The parish of Killilagh is located in the north-west corner of the Barony of Corcomroe in County Clare, Ireland.
A small and sparsely populated parish, the mountainous landscape ends at the South Sound and the bay of Doolin, overlooking the Aran Islands, Cliffs of Moher and the wider Atlantic.
Evidence of the parish’s quarrying heritage scars the landscape nearby, with four major quarries at Doonagore, Moher, Lough and Caherbana once supplying their famous paving flags for London’s streets and the stone floor of the Royal Mint.
The parish suffered greatly during the Cromwell invasion.
Nearby there are a number of important heritage sites, including a Neolithic Court Tomb at Teergonean and a number of castles, ancient fortifications and churches.
Close to Killilagh’s old church there is a large rock known as Carrig na Luinge Bui, or ‘Rock of the Yellow Ship’, while the nearby caves attract pot-holers from all over the world.
Visitors to the church can also enjoy stunning views of the Cliffs of Moher, which stretch south towards the Shannon Estuary and the site where Doolin Castle once stood.
The Church’s Early Years
Although a place of worship had almost certainly stood on the site for hundreds of years before, it was in 1470 when the now ruined church was built.
With a central wing measuring just over 17 metres in length by five metres in width, the church is small but would have been spacious enough to easily accommodate the local population throughout its use.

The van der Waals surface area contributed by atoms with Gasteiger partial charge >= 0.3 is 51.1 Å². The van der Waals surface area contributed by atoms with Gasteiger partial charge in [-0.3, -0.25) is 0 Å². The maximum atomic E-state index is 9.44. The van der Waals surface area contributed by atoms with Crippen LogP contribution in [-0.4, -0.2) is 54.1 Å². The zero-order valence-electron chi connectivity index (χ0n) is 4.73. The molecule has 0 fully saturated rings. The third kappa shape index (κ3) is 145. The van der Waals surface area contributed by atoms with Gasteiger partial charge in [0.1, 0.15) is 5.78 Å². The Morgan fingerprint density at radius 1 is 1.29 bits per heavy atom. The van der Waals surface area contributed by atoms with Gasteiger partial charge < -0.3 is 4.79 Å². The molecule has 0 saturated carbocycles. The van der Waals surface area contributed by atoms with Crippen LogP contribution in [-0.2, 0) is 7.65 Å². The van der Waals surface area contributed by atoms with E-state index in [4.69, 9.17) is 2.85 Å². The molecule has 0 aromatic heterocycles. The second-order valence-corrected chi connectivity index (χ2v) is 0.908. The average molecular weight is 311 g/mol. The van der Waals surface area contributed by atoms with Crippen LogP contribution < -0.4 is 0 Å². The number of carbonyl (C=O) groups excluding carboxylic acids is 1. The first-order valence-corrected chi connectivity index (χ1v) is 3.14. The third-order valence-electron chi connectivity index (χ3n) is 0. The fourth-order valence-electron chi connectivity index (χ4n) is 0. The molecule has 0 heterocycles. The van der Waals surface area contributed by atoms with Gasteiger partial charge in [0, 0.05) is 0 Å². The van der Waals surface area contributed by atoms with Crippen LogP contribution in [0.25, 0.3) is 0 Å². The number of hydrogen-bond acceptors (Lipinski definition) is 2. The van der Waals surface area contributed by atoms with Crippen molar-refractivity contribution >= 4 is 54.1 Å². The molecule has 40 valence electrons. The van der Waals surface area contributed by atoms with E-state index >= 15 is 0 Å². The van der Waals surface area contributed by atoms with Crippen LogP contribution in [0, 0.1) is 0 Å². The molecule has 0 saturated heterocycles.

Typical of churches of this style and era, its interior would have been very plainly decorated and furnished, with the north wall left blank in accordance with tradition.
Although there would have been some ornate stonework, the Cromwell attack almost certainly damaged much of the original architecture.
The congregation would have entered the church through a door in the south wall of the nave.
This originally had a keystone in the shape of a cleric’s head which is now displayed at the nearby visitor centre in Kilfenora.
The church’s west end gable was built with a small, square-topped bell tower and window, with a small Ogee-headed window in the neat thin flagstone masonry wall of the side chapel.
The east gable was badly damaged by storms at the beginning of the 20th century, and little now remains.
Attack by the Parliamentarians
In 1645, Cromwellian forces are said to have attacked the church as parishioners had gathered to say Mass, setting fire to the roof of the church.
The Irish Rebellion of 1641 meant that most of the country had come under the rule of the Irish Catholic Confederation, who allied with the English Royalists and went on to be defeated by the Parliamentarians during the English Civil War.
Cromwell’s ‘Model Army’ invaded the country in 1649, the same year King Charles was executed, making the church one of the earliest casualties in the Rump Parliament’s plans to conquer Ireland.
Abandonment and Disrepair
According to the 1841 census, the parish’s population stood at 3,904, and the majority of households would have been very rural.
The year before the census was taken, a new parish church was built quarter of a mile away, and the Killilagh’s church ceased to serve the local community and soon fell into a state of disrepair.